Tuesday, May 16, 2006

Hey! Where's my theme song?: Grey's Anatomy, season 2


Before we begin, take a moment to remember that weird little music box twinkle that the theme song was eventually reduced to before it disappeared entirely in favor of the menacing chords of doom we were introduced to in the two-part (three-episode) season finale.

There it is. Right there. Yeah. You remember it.

Anyway, thanks to the lack of a breakout new hit, the skyrocketing Grey's Anatomy (and the also skyrocketing House) turned into the big ratings stories of the year almost by default. It didn't hurt that Grey's overcame its first season false starts to find its true rhythm in its second year.

But that's not to say the show is perfect. Not by a long shot.

Grey's is a show I want to love. I really want to take it into my arms and hug the life out of it. Instead, I hold it at arm's length. I wasn't really sure why, either, until the season finale. So let's take a look at that show as an expression of the series and its problems as a whole.

I think the biggest problem with the show is one that most network series have: It burns through story too quickly. Obviously, this is the appeal of a network series at some level. It's fun to tune in and see plot twist after plot twist (preferably if you don't see those plot twists coming -- something Grey's specializes at). But at some point, you begin to sacrifice character realism for super-cool plot twists. And the process of how quickly you burn through story is getting faster and faster and faster. To the point where Grey's may have burned through all of the stories naturally suggested by its initial situations midway through season two.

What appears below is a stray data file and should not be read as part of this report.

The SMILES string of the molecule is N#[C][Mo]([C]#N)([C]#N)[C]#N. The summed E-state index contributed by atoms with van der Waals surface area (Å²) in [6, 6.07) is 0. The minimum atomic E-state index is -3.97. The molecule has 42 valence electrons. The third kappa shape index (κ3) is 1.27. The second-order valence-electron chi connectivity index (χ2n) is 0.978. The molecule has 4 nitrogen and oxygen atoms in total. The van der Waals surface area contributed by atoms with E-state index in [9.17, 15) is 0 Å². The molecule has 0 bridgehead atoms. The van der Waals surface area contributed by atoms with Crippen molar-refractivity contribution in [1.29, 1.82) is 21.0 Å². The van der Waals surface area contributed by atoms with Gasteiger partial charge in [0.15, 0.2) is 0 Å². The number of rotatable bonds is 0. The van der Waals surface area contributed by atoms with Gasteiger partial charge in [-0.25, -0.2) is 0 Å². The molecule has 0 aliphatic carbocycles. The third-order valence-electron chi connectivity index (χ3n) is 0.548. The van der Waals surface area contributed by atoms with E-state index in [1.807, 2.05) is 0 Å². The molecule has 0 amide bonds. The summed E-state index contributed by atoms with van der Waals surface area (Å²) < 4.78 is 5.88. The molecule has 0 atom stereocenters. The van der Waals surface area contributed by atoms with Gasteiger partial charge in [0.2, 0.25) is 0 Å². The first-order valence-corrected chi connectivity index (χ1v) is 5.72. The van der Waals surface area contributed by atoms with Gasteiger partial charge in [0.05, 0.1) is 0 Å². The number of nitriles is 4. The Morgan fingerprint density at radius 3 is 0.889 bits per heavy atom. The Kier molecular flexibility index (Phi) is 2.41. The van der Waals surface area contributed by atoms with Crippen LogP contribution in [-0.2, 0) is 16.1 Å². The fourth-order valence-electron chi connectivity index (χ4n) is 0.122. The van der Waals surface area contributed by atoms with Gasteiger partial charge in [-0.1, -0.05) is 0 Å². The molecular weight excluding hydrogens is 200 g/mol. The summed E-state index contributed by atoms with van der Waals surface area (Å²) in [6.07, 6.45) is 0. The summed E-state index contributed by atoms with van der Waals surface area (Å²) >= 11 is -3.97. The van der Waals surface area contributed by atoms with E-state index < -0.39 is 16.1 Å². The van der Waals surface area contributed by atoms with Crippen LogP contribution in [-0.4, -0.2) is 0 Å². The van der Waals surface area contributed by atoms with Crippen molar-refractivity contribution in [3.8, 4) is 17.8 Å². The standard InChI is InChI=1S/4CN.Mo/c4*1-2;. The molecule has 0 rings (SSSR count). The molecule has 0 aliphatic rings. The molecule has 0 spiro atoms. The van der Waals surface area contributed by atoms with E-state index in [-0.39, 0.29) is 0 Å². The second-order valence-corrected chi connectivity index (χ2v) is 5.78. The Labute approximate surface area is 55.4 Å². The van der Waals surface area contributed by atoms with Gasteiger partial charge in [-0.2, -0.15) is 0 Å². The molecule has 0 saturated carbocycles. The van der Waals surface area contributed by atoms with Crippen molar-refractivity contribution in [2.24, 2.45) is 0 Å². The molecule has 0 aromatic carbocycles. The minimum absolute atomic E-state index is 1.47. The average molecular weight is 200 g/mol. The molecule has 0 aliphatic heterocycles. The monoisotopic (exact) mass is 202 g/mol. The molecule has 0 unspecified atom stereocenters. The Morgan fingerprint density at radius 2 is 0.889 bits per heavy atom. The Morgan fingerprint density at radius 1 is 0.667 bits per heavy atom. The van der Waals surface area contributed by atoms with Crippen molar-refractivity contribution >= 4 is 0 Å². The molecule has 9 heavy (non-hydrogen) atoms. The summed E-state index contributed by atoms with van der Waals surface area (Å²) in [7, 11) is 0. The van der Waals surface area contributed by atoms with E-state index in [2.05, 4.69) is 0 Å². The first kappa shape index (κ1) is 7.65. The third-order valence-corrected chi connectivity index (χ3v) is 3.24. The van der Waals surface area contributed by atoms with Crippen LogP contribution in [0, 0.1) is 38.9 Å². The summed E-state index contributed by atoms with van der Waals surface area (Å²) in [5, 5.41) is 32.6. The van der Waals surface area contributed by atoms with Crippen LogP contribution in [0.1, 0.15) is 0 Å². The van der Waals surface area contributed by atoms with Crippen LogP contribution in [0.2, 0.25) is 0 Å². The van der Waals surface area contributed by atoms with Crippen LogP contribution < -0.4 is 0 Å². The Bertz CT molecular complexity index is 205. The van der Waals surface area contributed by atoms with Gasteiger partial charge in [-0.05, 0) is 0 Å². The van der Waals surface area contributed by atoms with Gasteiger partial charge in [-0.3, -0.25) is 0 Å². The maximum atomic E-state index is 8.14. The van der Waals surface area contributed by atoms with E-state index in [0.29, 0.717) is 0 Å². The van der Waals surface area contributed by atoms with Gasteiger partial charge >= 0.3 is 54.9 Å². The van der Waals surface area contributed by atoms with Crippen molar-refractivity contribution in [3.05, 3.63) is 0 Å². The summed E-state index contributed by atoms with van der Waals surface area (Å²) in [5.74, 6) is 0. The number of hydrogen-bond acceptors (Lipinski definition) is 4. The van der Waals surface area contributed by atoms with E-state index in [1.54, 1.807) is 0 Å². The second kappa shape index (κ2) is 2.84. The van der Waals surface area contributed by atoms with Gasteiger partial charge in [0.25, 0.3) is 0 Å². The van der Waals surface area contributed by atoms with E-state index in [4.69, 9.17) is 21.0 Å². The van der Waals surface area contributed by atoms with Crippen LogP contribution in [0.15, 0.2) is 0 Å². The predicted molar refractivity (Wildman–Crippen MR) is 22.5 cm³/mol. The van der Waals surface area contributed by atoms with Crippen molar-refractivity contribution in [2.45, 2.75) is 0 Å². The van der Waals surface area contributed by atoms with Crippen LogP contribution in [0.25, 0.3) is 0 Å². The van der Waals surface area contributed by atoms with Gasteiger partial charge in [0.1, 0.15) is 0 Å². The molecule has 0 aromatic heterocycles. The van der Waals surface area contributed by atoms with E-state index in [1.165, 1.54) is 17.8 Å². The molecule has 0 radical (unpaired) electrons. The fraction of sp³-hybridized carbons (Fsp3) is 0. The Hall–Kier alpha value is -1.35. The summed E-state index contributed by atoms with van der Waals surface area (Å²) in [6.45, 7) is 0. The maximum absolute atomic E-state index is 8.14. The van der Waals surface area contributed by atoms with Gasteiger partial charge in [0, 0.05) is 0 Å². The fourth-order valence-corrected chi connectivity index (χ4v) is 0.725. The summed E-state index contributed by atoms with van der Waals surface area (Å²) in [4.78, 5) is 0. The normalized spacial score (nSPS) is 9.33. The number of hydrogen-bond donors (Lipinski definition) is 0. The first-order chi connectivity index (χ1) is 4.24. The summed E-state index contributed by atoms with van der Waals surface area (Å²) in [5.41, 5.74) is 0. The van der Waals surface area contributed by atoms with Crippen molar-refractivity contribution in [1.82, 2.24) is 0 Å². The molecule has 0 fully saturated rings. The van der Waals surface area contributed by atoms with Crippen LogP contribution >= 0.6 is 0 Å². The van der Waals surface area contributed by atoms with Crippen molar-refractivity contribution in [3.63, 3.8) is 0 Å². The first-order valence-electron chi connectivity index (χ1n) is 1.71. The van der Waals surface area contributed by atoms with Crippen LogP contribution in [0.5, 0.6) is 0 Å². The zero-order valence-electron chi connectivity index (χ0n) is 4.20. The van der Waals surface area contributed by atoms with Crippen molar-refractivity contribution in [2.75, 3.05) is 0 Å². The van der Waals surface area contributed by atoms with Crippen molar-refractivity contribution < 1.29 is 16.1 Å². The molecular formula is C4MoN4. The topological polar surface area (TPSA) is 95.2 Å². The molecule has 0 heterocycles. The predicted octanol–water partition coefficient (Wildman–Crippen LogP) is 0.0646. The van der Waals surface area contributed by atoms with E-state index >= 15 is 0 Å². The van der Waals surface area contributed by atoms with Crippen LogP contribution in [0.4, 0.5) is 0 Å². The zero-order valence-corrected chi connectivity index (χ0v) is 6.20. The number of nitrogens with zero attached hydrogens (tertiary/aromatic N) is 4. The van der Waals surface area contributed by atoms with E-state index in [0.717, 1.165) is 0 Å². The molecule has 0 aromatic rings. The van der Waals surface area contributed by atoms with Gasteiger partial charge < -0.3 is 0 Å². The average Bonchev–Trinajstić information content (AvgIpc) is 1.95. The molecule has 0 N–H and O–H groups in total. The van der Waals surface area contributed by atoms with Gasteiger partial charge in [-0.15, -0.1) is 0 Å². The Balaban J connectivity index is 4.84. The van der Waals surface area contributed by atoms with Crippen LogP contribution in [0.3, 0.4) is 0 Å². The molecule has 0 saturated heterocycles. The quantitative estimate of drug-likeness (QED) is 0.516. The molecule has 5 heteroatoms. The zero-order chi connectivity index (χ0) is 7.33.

In the finale, the character of Izzy does some ridiculously contrived things to keep a man she proclaims to love alive. Now, this man (Denny) is a fine character. But he's not someone we've become invested with. Plus, we haven't set up that Izzy is willing to do anything to land a guy. She, indeed, held off a guy who was pretty interested in her for some time. So what makes THIS guy special? The show is trying to force her into a relationship that seems, at best, contrived.

Also, look at the way they've turned Alex from agreeable rogue to agreeable rogue with a heart of gold to all-out villain to service the plot. The guy just went EVIL there for a while in a way that real people never do. And then, in the finale, when the show needed him to have that heart of gold again, he found it.

But this wouldn't be so bad if the stakes on the show were higher. As it is, the patients just aren't people we care about. They tend to be metaphors for the characters' interpersonal relationships, and that makes it hard to care about them as patients, when we know all they're going to be doing is exemplifying conflicts within the story. They're cannon fodder, in essence. Exceedingly well-cast cannon fodder. But cannon fodder nonetheless.

This lowers the stakes almost irreparably. At some point, the surgeries stop being interesting, and all we care about are the various soap opera pairings, which are eventually going to run out.

All of this might be acceptable, of course, were it not for the quirk. Quirk is a hard thing to master, but this show was doing a good job of it. At some point, though, (it may have been the apartment in the hospital) it all started to fall off the tightrope. The hospital prom in the finale may have actually been the last straw.

And I haven't even talked about the show's weird relationship to its female protagonists, wherein they are strong, beautiful, knowledgeable women who drop everything for a man. ER McBeal indeed.

Despite all of this, the show is darn addictive. It's just good TV storytelling at some level, and the actors make it all work.

I don't think Grey's is going to be one of those everlasting hits, but it's going to be fun while it lasts. The train may derail next season. It may derail three years from now. But eventually, this tightrope is going to get to be hard to walk.

But I'm along for the ride. Against my will, maybe. But along for the ride anyway.

Coming soon: Prison Break, season one; a tale of three comedies; and the two shows about guys who just want to stop being single.

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